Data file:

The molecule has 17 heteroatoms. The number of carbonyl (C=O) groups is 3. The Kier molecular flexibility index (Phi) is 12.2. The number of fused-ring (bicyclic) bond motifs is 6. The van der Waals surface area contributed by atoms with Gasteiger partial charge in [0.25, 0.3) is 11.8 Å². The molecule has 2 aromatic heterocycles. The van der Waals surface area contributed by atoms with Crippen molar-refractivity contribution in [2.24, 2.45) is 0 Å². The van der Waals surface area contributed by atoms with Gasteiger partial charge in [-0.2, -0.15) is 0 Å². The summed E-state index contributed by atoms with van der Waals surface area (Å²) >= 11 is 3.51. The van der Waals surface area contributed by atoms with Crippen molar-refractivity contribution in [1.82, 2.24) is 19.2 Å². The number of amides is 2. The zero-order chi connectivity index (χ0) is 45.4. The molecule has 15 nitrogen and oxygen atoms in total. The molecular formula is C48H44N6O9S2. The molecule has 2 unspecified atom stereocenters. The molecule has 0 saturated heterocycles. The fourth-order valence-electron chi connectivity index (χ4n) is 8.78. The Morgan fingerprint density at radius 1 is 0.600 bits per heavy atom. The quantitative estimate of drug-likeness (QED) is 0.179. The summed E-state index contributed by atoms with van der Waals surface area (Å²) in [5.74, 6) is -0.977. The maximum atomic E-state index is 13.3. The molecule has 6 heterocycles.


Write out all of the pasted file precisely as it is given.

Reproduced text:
The molecule has 17 heteroatoms. The number of carbonyl (C=O) groups is 3. The Kier molecular flexibility index (Phi) is 12.2. The number of fused-ring (bicyclic) bond motifs is 6. The van der Waals surface area contributed by atoms with Gasteiger partial charge in [0.25, 0.3) is 11.8 Å². The molecule has 2 aromatic heterocycles. The van der Waals surface area contributed by atoms with Crippen molar-refractivity contribution in [2.24, 2.45) is 0 Å². The van der Waals surface area contributed by atoms with Gasteiger partial charge in [-0.2, -0.15) is 0 Å². The summed E-state index contributed by atoms with van der Waals surface area (Å²) >= 11 is 3.51. The van der Waals surface area contributed by atoms with Crippen molar-refractivity contribution in [1.82, 2.24) is 19.2 Å². The number of amides is 2. The zero-order chi connectivity index (χ0) is 45.4. The molecule has 15 nitrogen and oxygen atoms in total. The molecular formula is C48H44N6O9S2. The molecule has 2 unspecified atom stereocenters. The molecule has 0 saturated heterocycles. The fourth-order valence-electron chi connectivity index (χ4n) is 8.78. The Morgan fingerprint density at radius 1 is 0.600 bits per heavy atom. The quantitative estimate of drug-likeness (QED) is 0.179. The summed E-state index contributed by atoms with van der Waals surface area (Å²) in [5.74, 6) is -0.977. The maximum atomic E-state index is 13.3. The molecule has 6 heterocycles.